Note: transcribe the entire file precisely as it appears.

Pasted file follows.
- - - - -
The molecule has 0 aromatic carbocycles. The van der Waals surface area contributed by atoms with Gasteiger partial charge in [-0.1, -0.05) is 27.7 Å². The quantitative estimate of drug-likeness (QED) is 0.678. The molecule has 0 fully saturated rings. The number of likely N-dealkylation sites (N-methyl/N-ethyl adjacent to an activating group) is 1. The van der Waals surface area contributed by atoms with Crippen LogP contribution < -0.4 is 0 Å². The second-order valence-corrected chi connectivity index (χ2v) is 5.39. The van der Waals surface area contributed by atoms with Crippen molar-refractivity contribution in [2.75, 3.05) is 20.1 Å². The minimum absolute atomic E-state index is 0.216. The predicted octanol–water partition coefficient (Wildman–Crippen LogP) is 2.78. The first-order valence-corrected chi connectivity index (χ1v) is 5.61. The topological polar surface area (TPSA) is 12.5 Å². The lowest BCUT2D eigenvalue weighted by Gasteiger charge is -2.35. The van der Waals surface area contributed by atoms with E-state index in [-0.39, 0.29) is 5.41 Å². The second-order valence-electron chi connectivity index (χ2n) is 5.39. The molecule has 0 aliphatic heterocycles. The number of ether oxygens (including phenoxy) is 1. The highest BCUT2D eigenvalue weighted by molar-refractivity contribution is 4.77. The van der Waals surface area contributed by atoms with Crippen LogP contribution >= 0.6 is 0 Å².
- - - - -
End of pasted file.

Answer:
The molecule has 0 aromatic carbocycles. The van der Waals surface area contributed by atoms with Gasteiger partial charge in [-0.1, -0.05) is 27.7 Å². The quantitative estimate of drug-likeness (QED) is 0.678. The molecule has 0 fully saturated rings. The number of likely N-dealkylation sites (N-methyl/N-ethyl adjacent to an activating group) is 1. The van der Waals surface area contributed by atoms with Crippen LogP contribution < -0.4 is 0 Å². The second-order valence-corrected chi connectivity index (χ2v) is 5.39. The van der Waals surface area contributed by atoms with Crippen molar-refractivity contribution in [2.75, 3.05) is 20.1 Å². The minimum absolute atomic E-state index is 0.216. The predicted octanol–water partition coefficient (Wildman–Crippen LogP) is 2.78. The first-order valence-corrected chi connectivity index (χ1v) is 5.61. The topological polar surface area (TPSA) is 12.5 Å². The lowest BCUT2D eigenvalue weighted by Gasteiger charge is -2.35. The van der Waals surface area contributed by atoms with E-state index in [-0.39, 0.29) is 5.41 Å². The second-order valence-electron chi connectivity index (χ2n) is 5.39. The molecule has 0 aliphatic heterocycles. The number of ether oxygens (including phenoxy) is 1. The highest BCUT2D eigenvalue weighted by molar-refractivity contribution is 4.77. The van der Waals surface area contributed by atoms with Crippen LogP contribution >= 0.6 is 0 Å².